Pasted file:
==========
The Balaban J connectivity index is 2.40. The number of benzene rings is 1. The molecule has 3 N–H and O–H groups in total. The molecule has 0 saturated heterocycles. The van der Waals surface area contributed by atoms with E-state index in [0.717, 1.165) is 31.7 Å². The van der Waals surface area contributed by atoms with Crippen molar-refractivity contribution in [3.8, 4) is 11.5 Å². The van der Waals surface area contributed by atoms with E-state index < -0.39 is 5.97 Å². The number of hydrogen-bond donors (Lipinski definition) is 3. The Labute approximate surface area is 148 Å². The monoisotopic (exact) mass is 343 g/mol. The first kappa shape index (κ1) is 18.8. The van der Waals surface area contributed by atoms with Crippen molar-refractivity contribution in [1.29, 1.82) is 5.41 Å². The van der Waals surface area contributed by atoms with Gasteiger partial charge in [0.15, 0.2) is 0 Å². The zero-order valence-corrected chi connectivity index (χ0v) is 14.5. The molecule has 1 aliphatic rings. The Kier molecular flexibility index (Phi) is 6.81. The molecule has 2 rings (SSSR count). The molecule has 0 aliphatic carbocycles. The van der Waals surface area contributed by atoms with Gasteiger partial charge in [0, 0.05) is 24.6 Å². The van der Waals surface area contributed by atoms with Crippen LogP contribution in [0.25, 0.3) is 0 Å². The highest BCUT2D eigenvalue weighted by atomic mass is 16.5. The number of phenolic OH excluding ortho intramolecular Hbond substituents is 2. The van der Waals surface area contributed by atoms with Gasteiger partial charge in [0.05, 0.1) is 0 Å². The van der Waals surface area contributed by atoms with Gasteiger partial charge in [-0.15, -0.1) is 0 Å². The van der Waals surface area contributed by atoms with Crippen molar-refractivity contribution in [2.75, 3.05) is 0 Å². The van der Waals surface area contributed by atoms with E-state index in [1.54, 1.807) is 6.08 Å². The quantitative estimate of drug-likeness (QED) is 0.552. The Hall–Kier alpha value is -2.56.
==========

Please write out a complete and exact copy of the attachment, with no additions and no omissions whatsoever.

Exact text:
The Balaban J connectivity index is 2.40. The number of benzene rings is 1. The molecule has 3 N–H and O–H groups in total. The molecule has 0 saturated heterocycles. The van der Waals surface area contributed by atoms with E-state index in [0.717, 1.165) is 31.7 Å². The van der Waals surface area contributed by atoms with Crippen molar-refractivity contribution in [3.8, 4) is 11.5 Å². The van der Waals surface area contributed by atoms with E-state index < -0.39 is 5.97 Å². The number of hydrogen-bond donors (Lipinski definition) is 3. The Labute approximate surface area is 148 Å². The monoisotopic (exact) mass is 343 g/mol. The first kappa shape index (κ1) is 18.8. The van der Waals surface area contributed by atoms with Crippen molar-refractivity contribution in [1.29, 1.82) is 5.41 Å². The van der Waals surface area contributed by atoms with Gasteiger partial charge in [0.15, 0.2) is 0 Å². The zero-order valence-corrected chi connectivity index (χ0v) is 14.5. The molecule has 1 aliphatic rings. The Kier molecular flexibility index (Phi) is 6.81. The molecule has 2 rings (SSSR count). The molecule has 0 aliphatic carbocycles. The van der Waals surface area contributed by atoms with Gasteiger partial charge in [0, 0.05) is 24.6 Å². The van der Waals surface area contributed by atoms with Crippen LogP contribution in [0.25, 0.3) is 0 Å². The highest BCUT2D eigenvalue weighted by atomic mass is 16.5. The number of phenolic OH excluding ortho intramolecular Hbond substituents is 2. The van der Waals surface area contributed by atoms with Gasteiger partial charge in [0.05, 0.1) is 0 Å². The van der Waals surface area contributed by atoms with Gasteiger partial charge in [-0.15, -0.1) is 0 Å². The van der Waals surface area contributed by atoms with Crippen molar-refractivity contribution in [2.75, 3.05) is 0 Å². The van der Waals surface area contributed by atoms with E-state index in [1.54, 1.807) is 6.08 Å². The quantitative estimate of drug-likeness (QED) is 0.552. The Hall–Kier alpha value is -2.56.